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Original Article

Acetaminophen versus Ibuprofen in Young Children with Mild Persistent Asthma

William J. Sheehan, M.D.; David T. Mauger, Ph.D.; Ian M. Paul M.D., M.Sc.; James N. Moy, M.D.; Susan J. Boehmer, M.A.; Stanley J. Szefler, M.D.; Anne M. Fitzpatrick, Ph.D.; Daniel J. Jackson, M.D.; Leonard B. Bacharier, M.D.; Michael D. Cabana, M.D.; Ronina Covar, M.D.; Fernando Holguin, M.D.; Robert F. Lemanske, Jr., M.D.; Fernando D. Martinez, M.D.; Jacqueline A. Pongracic, M.D.; Avraham Beigelman, M.D., M.S.C.I.; Sachin N. Baxi, M.D.; Mindy Benson, M.S.N., P.N.P.; Kathryn Blake, Pharm.D.; James F. Chmiel, M.D.; Cori L. Daines, M.D.; Michael O. Daines, M.D.; Jonathan M. Gaffin, M.D.; Deborah Ann Gentile, M.D.; W. Adam Gower, M.D.; Elliot Israel, M.D.; Harsha Vardhan Kumar, M.D.; Jason E. Lang, M.D., M.P.H.; Stephen C. Lazarus, M.D.; John J. Lima, Pharm.D.; Ngoc Ly, M.D.; Jyothi Marbin, M.D.; Wayne J. Morgan, M.D.; Ross E. Myers, M.D; J. Tod Olin, M.D.; Stephen P. Peters, M.D., Ph.D.; Hengemeh H. Raissy, Pharm.D.; Rachel G. Robison, M.D.; Kristie Ross, M.D.; Christine A. Sorkness, Pharm.D.; Shannon M. Thyne, M.D.; Michael E. Wechsler, M.D, M.M.Sc.; and Wanda Phipatanakul, M.D., M.S. for the NIH/NHLBI AsthmaNet

Studies have suggested an association between frequent acetaminophen use and asthma morbidity in children. These reports have led some to recommend that acetaminophen be avoided in children with asthma; however, this association has never been examined in an appropriately designed prospective, randomized trial in children.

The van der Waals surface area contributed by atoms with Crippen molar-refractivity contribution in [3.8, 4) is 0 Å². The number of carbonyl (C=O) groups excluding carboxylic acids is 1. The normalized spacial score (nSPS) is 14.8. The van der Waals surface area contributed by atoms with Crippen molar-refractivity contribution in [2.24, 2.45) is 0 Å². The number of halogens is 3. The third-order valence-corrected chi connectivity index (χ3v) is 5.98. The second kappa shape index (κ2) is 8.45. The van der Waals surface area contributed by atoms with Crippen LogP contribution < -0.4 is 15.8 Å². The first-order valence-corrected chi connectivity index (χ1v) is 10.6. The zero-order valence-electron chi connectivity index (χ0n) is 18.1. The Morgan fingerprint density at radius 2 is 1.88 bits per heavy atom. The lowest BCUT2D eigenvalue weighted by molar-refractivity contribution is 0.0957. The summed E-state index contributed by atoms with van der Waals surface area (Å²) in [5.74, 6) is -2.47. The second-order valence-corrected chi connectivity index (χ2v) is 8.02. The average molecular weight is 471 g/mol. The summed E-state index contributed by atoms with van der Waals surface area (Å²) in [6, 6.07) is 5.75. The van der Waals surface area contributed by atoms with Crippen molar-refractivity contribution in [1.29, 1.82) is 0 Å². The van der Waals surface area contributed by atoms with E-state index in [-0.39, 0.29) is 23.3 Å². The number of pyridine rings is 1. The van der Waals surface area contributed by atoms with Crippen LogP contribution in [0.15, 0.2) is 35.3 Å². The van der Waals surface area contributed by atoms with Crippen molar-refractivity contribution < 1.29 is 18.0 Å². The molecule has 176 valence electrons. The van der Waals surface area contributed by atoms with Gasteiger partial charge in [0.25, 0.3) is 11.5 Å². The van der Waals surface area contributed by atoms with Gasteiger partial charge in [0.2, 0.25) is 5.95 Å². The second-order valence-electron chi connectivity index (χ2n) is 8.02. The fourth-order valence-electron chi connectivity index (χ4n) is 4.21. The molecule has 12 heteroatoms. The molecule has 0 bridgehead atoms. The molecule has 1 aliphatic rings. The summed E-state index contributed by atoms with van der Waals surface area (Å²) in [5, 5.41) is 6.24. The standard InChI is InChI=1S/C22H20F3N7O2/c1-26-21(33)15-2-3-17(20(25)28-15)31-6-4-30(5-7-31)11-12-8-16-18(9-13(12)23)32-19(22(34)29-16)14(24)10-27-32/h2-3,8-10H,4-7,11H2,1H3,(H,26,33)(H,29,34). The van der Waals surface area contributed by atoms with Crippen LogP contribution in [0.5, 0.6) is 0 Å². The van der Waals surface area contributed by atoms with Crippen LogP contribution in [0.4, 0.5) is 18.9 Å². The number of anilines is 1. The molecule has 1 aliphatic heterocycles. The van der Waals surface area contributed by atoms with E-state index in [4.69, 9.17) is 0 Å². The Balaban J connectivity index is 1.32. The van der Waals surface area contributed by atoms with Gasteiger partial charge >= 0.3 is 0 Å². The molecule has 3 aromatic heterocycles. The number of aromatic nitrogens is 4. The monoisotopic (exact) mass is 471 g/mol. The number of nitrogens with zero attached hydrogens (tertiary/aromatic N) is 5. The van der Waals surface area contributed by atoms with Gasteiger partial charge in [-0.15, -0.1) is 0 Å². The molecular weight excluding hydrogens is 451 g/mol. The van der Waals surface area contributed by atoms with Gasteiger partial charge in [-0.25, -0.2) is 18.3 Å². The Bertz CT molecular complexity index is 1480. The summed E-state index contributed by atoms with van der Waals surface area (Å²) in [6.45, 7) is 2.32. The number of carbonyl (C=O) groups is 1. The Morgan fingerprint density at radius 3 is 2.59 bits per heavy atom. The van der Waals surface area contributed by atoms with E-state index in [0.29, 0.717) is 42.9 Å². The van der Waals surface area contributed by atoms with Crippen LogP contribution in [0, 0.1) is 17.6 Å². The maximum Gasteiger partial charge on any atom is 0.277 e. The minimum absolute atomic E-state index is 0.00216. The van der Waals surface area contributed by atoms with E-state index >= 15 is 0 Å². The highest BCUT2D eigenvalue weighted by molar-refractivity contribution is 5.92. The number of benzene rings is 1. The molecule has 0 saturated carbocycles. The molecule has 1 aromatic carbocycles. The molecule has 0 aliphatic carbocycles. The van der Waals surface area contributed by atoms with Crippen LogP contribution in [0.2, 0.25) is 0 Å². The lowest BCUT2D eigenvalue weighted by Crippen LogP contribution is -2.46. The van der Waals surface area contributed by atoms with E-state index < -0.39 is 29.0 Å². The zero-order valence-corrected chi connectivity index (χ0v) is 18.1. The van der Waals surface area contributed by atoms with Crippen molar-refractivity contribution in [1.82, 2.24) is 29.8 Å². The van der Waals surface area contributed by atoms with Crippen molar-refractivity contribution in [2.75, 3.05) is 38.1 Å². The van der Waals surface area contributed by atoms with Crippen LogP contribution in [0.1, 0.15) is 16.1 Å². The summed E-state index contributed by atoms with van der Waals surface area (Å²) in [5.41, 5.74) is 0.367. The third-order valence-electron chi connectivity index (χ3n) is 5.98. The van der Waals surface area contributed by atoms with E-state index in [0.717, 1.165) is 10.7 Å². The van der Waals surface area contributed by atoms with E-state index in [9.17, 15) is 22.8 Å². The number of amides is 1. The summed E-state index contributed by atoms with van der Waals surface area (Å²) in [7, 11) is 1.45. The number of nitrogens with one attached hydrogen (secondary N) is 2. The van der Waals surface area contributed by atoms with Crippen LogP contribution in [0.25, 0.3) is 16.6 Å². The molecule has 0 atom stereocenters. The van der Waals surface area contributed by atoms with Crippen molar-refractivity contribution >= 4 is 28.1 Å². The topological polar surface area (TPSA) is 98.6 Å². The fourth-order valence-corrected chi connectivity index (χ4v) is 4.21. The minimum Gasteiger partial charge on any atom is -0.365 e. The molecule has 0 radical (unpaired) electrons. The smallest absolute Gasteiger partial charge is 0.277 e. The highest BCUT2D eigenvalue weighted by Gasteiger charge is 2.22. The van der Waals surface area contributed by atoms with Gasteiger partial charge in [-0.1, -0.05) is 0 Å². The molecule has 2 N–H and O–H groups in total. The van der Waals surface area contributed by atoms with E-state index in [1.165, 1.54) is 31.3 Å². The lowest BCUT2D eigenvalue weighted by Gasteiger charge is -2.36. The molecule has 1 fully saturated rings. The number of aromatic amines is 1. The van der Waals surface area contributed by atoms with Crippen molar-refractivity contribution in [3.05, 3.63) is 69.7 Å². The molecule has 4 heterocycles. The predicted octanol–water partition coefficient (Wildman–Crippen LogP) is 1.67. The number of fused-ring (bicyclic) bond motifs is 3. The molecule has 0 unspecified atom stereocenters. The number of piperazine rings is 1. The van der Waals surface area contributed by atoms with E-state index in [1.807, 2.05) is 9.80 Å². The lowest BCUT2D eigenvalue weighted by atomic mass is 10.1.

300 children aged 12-59 months with mild persistent asthma were enrolled in a multicenter, prospective, randomized, double-blind, parallel arm trial comparing the use of acetaminophen with ibuprofen as needed for fever or pain over 48 weeks. The primary outcome was the number of asthma exacerbations requiring systemic glucocorticoids. Asthma controller therapies in the participants were standardized by a simultaneous, factorially linked randomized, blinded, triple cross-over trial comparing daily inhaled glucocorticoids, as needed inhaled glucocorticoids, and daily oral leukotriene receptor antagonist. 

Participants used a median of 5.5 (quartiles 1.0, 15.0) doses of study medication with no difference between groups (p = 0.47). Asthma exacerbations were not different between arms with a mean of 0.81 per participant randomized to acetaminophen and 0.87 per participant in the ibuprofen group over 46 weeks of follow up (relative rate = 0.94; 95%CI = 0.69, 1.28; p = 0.67). 49% of those in the acetaminophen group had ≥ 1 exacerbation and 21% had ≥ 2 of such episodes compared with 47% and 24% for those randomized to the ibuprofen arm. Similarly, no differences were detected between groups for asthma control days (85.8% vs. 86.8% for acetaminophen and ibuprofen, respectively; p = 0.50), albuterol rescue use (2.8 vs. 3.0 puffs per week; p = 0.69), unscheduled healthcare utilization for asthma (0.75 vs. 0.76 episodes per participant; p = 0.94), or adverse events.

Episodic use of acetaminophen, as compared with ibuprofen, was not shown to increase the incidence of asthma exacerbations or reduce asthma control in young children with mild persistent asthma. Future studies are needed in older subjects or those with more severe asthma. (AVICA ClinicalTrials.gov number, NCT01606319)

 Originally Appeared in The New England Journal of Medicine on August 17, 2016.

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